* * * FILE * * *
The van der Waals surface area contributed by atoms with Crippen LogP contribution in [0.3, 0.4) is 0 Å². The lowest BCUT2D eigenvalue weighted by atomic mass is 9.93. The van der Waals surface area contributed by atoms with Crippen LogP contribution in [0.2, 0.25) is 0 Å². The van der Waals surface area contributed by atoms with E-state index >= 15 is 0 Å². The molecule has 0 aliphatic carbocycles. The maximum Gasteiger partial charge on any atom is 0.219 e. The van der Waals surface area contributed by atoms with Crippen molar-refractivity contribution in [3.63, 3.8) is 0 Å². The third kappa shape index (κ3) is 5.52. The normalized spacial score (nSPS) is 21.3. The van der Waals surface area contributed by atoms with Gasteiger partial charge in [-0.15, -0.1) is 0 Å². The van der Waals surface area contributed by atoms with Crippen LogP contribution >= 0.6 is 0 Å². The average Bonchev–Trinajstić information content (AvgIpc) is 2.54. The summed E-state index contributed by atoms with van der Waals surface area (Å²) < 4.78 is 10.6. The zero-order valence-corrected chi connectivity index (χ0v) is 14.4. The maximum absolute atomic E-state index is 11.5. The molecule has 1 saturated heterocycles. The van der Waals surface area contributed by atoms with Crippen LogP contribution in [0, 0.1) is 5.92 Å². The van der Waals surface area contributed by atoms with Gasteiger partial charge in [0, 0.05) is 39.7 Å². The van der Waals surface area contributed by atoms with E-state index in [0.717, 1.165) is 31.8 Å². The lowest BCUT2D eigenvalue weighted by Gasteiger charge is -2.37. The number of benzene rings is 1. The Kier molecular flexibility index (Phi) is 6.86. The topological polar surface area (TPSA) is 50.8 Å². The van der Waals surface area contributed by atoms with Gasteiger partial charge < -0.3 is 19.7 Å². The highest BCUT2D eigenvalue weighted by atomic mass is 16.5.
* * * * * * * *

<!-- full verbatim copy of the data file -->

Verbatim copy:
The van der Waals surface area contributed by atoms with Crippen LogP contribution in [0.3, 0.4) is 0 Å². The lowest BCUT2D eigenvalue weighted by atomic mass is 9.93. The van der Waals surface area contributed by atoms with Crippen LogP contribution in [0.2, 0.25) is 0 Å². The van der Waals surface area contributed by atoms with E-state index >= 15 is 0 Å². The molecule has 0 aliphatic carbocycles. The maximum Gasteiger partial charge on any atom is 0.219 e. The van der Waals surface area contributed by atoms with Crippen molar-refractivity contribution in [3.63, 3.8) is 0 Å². The third kappa shape index (κ3) is 5.52. The normalized spacial score (nSPS) is 21.3. The van der Waals surface area contributed by atoms with Gasteiger partial charge in [-0.15, -0.1) is 0 Å². The van der Waals surface area contributed by atoms with Crippen LogP contribution >= 0.6 is 0 Å². The average Bonchev–Trinajstić information content (AvgIpc) is 2.54. The summed E-state index contributed by atoms with van der Waals surface area (Å²) < 4.78 is 10.6. The zero-order valence-corrected chi connectivity index (χ0v) is 14.4. The maximum absolute atomic E-state index is 11.5. The molecule has 1 saturated heterocycles. The van der Waals surface area contributed by atoms with Crippen LogP contribution in [0, 0.1) is 5.92 Å². The van der Waals surface area contributed by atoms with Gasteiger partial charge in [0, 0.05) is 39.7 Å². The van der Waals surface area contributed by atoms with E-state index in [0.717, 1.165) is 31.8 Å². The lowest BCUT2D eigenvalue weighted by Gasteiger charge is -2.37. The number of benzene rings is 1. The Kier molecular flexibility index (Phi) is 6.86. The topological polar surface area (TPSA) is 50.8 Å². The van der Waals surface area contributed by atoms with Gasteiger partial charge < -0.3 is 19.7 Å². The highest BCUT2D eigenvalue weighted by atomic mass is 16.5.